Prosecutors won't retry man who served 35 years for a Cleveland murder he says he didn't commit
In a departure from recent decisions to retry overturned convictions, the Cuyahoga County Prosecutor’s office on Tuesday dropped the charges against a 57-year-old man who has maintained for more than three decades that he was wrongly convicted in 1988 of killing a man in Luke Easter Park on Cleveland's East Side.
Dwayne Brooks, who now lives in New York but has family in the Cleveland area, was found guilty of the murder of Clinton Arnold.
Brooks successfully appealed that conviction after the Cleveland Division of Police responded to a public records request in 2021. Among the records were six pieces of evidence, including statements from two eyewitnesses, that had not been turned over to Brooks’ defense attorneys or seen by a jury. All six either directly supported Brooks’ innocence or threw the credibility of the state’s key witness into doubt.
That was enough for Cuyahoga County Court of Common Pleas Judge William McGinty to reverse the conviction and grant Brooks bail.
The 1963 U.S. Supreme Court decision Brady v. Maryland requires prosecutors to turn over any evidence favorable to a defendant before trial. In 1972, in Giglio v. United States, the court ruled that prosecutors also have to turn over any evidence that raises questions about the credibility of a witness at trial.
“It hurt,” said Brooks. "It really hurt when I got the evidence in my hand that they knew from the very beginning that I didn't do it."
On Wednesday, Brooks’ current attorney, Kim Kendall Corral arrived at a relative’s home in Shaker Heights in a pink stretch limousine with a bottle of sparkling apple cider and good news. The county prosecutors weren't going to retry him.
“We think that after this fight, you know, quietly filing a motion to dismiss the case is not enough,” Corral said. “We wanted to celebrate.”
The decision not to retry him marks a change in the way the county has handled other cases that were overturned.
It really hurt when I got the evidence in my hand that they knew from the very beginning that I didn't do it.Dwayne Brooks
In the last two years, Cuyahoga County Prosecutor Michael O’Malley has chosen to take three high-profile cases to trial after a decades-old conviction was overturned.
In all three of those recent cases — Isaiah Andrews, Michael Sutton and Kenny Phillips who were convicted of attempted murder in 2007, and Michael Buehner whose 2002 murder conviction was overturned in 2021 — juries came back with not guilty verdicts the second time around.
The 2021 retrial of Andrews was held after Andrews spent 45 years in prison. A jury found Andrews not guilty. He died the next year at age 83.
In its Tuesday court filing, Assistant Prosecutor Carl Mazzone said the office spent four weeks reviewing the case for a possible retrial. Mazzone wrote the state decided not to move ahead with a retrial after reviewing the new evidence, finding that several witnesses from the original trial died and speaking to living victims, who declined to participate in a new trial or speak with prosecutors.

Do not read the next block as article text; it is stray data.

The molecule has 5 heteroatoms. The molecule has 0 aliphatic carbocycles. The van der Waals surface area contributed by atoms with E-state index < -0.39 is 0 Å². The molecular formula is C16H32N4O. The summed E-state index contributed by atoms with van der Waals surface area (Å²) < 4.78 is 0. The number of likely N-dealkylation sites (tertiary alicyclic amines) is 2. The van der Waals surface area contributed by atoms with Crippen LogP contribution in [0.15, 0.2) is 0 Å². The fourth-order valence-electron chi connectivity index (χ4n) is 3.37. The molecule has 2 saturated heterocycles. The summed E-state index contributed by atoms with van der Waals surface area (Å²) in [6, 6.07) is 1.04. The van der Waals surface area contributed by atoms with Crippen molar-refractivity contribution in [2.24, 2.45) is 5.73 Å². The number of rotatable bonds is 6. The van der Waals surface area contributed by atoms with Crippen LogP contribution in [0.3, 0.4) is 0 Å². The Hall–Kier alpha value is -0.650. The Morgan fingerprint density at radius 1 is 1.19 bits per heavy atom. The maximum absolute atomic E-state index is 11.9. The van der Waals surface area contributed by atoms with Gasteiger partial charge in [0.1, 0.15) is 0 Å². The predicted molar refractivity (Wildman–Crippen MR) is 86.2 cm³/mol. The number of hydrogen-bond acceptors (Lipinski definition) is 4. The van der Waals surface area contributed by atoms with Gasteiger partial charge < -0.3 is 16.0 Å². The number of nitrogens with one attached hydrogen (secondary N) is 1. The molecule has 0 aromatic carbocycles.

Corral criticized the prosecutor’s office for taking five months from the time a judge in Cuyahoga County first overturned the conviction to acknowledge it could not bring the case to trial.
“They have known since April, while keeping him under house arrest, that they don't have one iota of evidence supporting their theory of this case,” Corral said. “And yet it took until [Tuesday] before he could finally be free.”
The prosecutor’s office noted in its motion to dismiss the case that “the court further stated that it did not find that the prosecution acted in bad faith” in failing to turn over evidence to the defense.
Brooks is not persuaded by that finding.
“This practice of withholding evidence that's favorable to the defendant, they have it down to a science,” Brooks said. “It's easy for them. Listen, when I say easy, I mean the true definition of the word — it's easy for them. It's nothing.”
Before being sent to prison, Brooks was splitting his time between Cleveland and Long Island, New York. He was an up-and-coming boxer and musician. His son, Dwayne Brooks, Jr., was born a few months after his father was sent to prison.
Brooks said he initially thought he’d only be in prison for a year before his conviction was overturned and never accepted that he belonged in prison.
“They talk to you like you’re an animal. They treat you like you're an animal, and they feed you like, you know,” Brooks said. “The people that's in there turn into animals... in their minds. I saw that early on, and I made it my business to not get institutionalized, not claim that this is my cell or this is my bunk or any of that. I wasn't supposed to be there.”
The judge in Brooks’ case still has to rule on the prosecutor’s motion to dismiss before the case is closed. After that, Corral said they are considering all their options for compensation for Brooks’ time in prison.
“When we're criminalizing people that look like Dwayne Brooks, we treat wrongdoing like it must be punished to the fullest extent,” Corral said. “But when we're talking about people who've enshrined themselves in privilege and power, we act like, ‘Well, you know, how could we know that we were sitting on all of these documents that we've had in our files for 35 years?’ They did know and they continued to deny his claims.”